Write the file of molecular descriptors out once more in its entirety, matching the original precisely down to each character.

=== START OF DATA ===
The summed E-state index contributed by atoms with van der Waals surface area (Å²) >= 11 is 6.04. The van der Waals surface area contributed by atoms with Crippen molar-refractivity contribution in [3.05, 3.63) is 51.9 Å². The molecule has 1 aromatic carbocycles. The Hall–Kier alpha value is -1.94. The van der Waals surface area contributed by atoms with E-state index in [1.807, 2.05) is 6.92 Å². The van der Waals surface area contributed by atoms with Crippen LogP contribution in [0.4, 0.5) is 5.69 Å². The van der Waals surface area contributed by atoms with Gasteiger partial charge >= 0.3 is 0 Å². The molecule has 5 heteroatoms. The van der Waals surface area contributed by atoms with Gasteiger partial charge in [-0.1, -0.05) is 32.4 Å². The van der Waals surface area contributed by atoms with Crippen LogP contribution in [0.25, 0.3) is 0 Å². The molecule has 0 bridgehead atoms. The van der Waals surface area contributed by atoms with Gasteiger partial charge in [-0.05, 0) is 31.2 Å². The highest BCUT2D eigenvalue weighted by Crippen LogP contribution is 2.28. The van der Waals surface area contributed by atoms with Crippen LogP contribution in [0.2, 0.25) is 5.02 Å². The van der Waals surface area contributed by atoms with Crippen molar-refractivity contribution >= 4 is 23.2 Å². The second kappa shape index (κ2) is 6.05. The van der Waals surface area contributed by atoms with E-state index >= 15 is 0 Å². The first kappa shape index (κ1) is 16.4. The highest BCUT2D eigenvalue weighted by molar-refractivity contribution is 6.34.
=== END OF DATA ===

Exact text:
The summed E-state index contributed by atoms with van der Waals surface area (Å²) >= 11 is 6.04. The van der Waals surface area contributed by atoms with Crippen molar-refractivity contribution in [3.05, 3.63) is 51.9 Å². The molecule has 1 aromatic carbocycles. The Hall–Kier alpha value is -1.94. The van der Waals surface area contributed by atoms with E-state index in [1.807, 2.05) is 6.92 Å². The van der Waals surface area contributed by atoms with Crippen LogP contribution in [0.4, 0.5) is 5.69 Å². The van der Waals surface area contributed by atoms with Gasteiger partial charge >= 0.3 is 0 Å². The molecule has 5 heteroatoms. The van der Waals surface area contributed by atoms with Gasteiger partial charge in [-0.1, -0.05) is 32.4 Å². The van der Waals surface area contributed by atoms with Crippen LogP contribution in [0.25, 0.3) is 0 Å². The molecule has 0 bridgehead atoms. The van der Waals surface area contributed by atoms with Gasteiger partial charge in [-0.05, 0) is 31.2 Å². The highest BCUT2D eigenvalue weighted by Crippen LogP contribution is 2.28. The van der Waals surface area contributed by atoms with Crippen LogP contribution in [0.2, 0.25) is 5.02 Å². The van der Waals surface area contributed by atoms with Crippen molar-refractivity contribution >= 4 is 23.2 Å². The second kappa shape index (κ2) is 6.05. The van der Waals surface area contributed by atoms with E-state index >= 15 is 0 Å². The first kappa shape index (κ1) is 16.4. The highest BCUT2D eigenvalue weighted by molar-refractivity contribution is 6.34.